As staggering as it may seem, Trout could quite possibly break the 10 WAR threshold for the second straight season, a feat last accomplished by Barry Bonds, who did it from 2001 to 2004.
One of the questions regarding Trout heading into this season was whether his bat was sustainable; many suggested he’d regress down to a .270/.280 batting average level. Well… nope. As a matter of fact, the areas Trout HAS regressed are the ones nobody really believed he would: in the field and on the basepaths. He’s stolen 26 bases on the year and ZiPS projects him for 39 on the season, down from 49 in 2012 a modest difference, to be sure, but a damaging one for a candidate whose argument is partially built upon difference-making speed.
Trout’s 2013 is a good example case for the inconsistency of fielding metrics; Fangraphs lists him at a -0.5 on the year, a large drop from 2012’s 13.3. Nobody’s doubting Trout’s ability to play the field, but a partial shift to left has dampened his statistical impact in that regard. Trout’s season in the field has also lacked some of the flair his 2012 had; basically, he’s had fewer Web Gems. Maybe that shouldn’t matter, but it does.
Critics of Trout will have a much easier time than those of Cabrera this season due to one notable factor: the Angels suck. Currently dwelling in fourth place, 10 games below .500, this is not a team that will be even sniffing the playoffs this season. One need only point to the Tigers’ success – owners of the third-best record in baseball – to make an argument that Cabrera has been more “valuable.”
Should that be factored into an individual award? That’s a much longer conversation for a different time. What I can say, though, is that it will play a role in the voting.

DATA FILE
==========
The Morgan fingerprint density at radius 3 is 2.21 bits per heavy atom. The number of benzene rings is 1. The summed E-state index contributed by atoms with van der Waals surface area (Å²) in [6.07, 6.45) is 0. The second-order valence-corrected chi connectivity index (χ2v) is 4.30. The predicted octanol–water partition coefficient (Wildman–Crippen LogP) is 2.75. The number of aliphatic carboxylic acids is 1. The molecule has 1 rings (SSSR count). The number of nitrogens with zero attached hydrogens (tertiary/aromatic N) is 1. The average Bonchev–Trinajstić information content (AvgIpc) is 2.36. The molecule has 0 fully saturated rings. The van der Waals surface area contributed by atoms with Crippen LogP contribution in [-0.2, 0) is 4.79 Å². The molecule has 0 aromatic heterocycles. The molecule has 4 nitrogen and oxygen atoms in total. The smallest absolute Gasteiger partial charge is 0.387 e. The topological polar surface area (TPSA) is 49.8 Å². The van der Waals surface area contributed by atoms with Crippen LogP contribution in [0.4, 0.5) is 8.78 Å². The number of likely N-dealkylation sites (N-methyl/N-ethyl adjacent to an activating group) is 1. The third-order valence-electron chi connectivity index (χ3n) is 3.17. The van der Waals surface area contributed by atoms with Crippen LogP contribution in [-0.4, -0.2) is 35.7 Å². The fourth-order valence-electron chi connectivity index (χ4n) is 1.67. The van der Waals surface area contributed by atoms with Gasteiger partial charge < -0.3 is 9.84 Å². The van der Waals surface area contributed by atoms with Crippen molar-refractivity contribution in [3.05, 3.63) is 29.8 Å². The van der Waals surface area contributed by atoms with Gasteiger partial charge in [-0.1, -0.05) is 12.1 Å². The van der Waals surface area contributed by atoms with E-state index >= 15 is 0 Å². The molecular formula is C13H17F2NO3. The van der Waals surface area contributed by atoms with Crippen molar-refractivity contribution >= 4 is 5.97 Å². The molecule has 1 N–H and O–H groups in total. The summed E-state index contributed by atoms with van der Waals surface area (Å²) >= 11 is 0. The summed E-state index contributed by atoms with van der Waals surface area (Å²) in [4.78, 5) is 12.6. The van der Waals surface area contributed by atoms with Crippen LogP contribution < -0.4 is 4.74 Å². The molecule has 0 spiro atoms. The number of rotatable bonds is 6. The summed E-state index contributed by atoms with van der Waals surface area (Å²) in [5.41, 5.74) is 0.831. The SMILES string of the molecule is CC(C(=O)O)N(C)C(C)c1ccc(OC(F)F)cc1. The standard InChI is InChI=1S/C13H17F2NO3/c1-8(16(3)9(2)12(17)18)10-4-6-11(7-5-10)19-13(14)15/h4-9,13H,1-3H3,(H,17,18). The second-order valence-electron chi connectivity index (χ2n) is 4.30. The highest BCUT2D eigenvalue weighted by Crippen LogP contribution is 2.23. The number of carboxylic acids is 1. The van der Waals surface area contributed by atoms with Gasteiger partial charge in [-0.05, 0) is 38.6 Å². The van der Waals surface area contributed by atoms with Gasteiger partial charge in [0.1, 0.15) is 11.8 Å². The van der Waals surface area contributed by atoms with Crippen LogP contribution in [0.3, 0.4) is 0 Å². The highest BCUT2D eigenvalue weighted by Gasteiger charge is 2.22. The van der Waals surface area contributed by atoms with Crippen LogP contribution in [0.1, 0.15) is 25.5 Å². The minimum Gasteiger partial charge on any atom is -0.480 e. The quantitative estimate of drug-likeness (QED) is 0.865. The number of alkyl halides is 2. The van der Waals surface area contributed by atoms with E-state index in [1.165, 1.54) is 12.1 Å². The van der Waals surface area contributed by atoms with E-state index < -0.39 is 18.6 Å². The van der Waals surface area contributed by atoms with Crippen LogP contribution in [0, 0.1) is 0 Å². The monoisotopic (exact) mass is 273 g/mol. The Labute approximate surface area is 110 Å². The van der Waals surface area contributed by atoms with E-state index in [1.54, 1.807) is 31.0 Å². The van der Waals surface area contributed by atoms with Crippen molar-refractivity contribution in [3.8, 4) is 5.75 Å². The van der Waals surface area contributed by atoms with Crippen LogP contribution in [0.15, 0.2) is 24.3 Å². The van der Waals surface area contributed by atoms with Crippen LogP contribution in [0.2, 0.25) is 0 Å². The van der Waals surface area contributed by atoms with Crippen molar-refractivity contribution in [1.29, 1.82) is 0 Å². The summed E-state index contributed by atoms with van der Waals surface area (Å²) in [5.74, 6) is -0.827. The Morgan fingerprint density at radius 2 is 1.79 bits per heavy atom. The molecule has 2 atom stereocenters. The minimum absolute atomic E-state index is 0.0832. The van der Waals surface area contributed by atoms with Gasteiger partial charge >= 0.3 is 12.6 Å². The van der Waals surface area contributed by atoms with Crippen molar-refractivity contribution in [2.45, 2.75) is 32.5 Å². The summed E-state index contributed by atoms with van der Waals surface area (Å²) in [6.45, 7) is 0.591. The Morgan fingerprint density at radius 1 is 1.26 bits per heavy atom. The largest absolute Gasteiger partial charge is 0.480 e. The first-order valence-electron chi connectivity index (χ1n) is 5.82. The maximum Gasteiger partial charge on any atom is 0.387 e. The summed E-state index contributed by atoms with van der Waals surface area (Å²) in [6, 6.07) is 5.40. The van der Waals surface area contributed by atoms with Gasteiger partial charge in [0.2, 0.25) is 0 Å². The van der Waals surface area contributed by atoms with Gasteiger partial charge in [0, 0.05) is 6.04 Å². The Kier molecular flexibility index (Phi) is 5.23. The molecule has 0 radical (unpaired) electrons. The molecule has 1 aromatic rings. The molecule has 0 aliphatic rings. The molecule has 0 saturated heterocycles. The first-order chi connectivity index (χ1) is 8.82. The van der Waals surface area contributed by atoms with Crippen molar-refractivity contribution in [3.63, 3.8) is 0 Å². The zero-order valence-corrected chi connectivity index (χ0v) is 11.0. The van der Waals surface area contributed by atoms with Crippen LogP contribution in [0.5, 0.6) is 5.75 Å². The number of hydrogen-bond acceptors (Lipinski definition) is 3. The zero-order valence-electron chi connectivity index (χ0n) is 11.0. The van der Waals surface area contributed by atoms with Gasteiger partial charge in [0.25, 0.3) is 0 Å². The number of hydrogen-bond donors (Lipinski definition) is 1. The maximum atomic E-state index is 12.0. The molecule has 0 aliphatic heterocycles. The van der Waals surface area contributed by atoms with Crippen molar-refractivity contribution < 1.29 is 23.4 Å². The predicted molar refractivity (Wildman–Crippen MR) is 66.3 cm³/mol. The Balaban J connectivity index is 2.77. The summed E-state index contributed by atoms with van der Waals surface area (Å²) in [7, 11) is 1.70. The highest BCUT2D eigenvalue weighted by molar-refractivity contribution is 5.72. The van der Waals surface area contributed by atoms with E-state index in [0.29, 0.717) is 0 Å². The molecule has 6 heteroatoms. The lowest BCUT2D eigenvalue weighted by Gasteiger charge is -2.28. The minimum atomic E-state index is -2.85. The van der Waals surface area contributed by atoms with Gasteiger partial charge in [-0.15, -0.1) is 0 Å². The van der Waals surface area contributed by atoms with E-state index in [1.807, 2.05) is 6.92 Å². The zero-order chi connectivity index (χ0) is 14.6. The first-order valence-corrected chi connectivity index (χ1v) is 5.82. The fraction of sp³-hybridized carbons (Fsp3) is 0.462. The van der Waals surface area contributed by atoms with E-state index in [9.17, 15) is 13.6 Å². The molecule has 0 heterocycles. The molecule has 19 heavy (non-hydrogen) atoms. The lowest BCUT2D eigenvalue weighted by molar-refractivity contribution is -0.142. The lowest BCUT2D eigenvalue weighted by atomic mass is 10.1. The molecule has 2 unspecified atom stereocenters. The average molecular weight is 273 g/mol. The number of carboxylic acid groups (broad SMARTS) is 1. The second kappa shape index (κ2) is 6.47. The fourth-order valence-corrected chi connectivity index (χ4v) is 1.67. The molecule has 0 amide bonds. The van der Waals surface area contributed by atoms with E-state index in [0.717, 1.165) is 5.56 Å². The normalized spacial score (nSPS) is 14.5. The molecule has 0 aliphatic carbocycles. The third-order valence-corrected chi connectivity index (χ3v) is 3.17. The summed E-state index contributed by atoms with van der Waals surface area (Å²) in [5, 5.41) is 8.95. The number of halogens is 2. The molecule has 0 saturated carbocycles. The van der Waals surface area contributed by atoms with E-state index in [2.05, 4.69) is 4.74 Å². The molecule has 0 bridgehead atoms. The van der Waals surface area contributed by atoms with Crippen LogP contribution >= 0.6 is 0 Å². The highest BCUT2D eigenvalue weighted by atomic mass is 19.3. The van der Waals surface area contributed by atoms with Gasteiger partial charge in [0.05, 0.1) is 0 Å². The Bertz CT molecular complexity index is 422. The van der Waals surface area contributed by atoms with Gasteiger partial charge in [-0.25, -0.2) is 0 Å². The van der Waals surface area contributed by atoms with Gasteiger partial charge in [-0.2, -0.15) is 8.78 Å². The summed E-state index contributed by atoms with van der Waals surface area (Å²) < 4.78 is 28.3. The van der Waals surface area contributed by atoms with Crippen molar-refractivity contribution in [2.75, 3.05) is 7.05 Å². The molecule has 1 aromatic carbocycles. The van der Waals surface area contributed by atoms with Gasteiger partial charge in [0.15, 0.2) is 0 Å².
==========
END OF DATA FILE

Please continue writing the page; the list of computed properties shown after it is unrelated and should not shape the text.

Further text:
.302/.378/.676, 9.7 BB%, 29.3 K%, .374 ISO, .437 wOBA, 179 wRC+, 5.3 WAR
Let me preface this by saying the following: Chris Davis should not win this award.
His traditional stats are flashy – he’ll more than likely lead the league in home runs (and push 60, although I consider it highly unlikely he actually breaks that plateau), and he and Cabrera are neck-and-neck for the RBI lead. He’s also (for the time being) a .300 hitter. If 2012 is anything to go by, these things count for quite a bit with the voters, so despite being a clear step below Cabrera and Trout, I’m forced to assume he’ll get consideration.
That said, there’s just a clear separation statistically between Davis and our other two candidates, and it would take a finish for the ages for him to jump either, in my mind. ZiPS is not optimistic of such a finish, projecting him as a .271/.333/.534 hitter from now until the end of the season. That may even be generous, considering Davis hit .211/.294/.500 in July and has hit .239/.309/.479 in the second half.
Davis is a nice story and has had a remarkable season, but that shouldn’t make him the MVP.
So what have we learned here today?
Well, it would seem Cabrera and Trout are about as close as it gets. I’m curious to see if one or both can reach 10 WAR this year; ZiPS has Cabrera finishing with 9.0 and Trout finishing at 9.9.
As for the voting, well, I would wager Cabrera runs away with it once again. His tremendous offensive numbers combined with the Tigers’ success will probably prove too much for the voters to resist, and what should be a close race will likely not be. Again.
In an ideal universe, though, the winner should be… well, I don’t actually know, to be honest. If this were 2012, this column would conclude with an emphatic “IT SHOULD BE TROUT!” but this year, I’m genuinely not so certain. It’s such a close race, even the process of writing this column wasn’t enough to sway me one way or another.
For now, only time will tell.
The mission for you commenters out there: who should win the AL MVP award and why? Tell me in the comment section.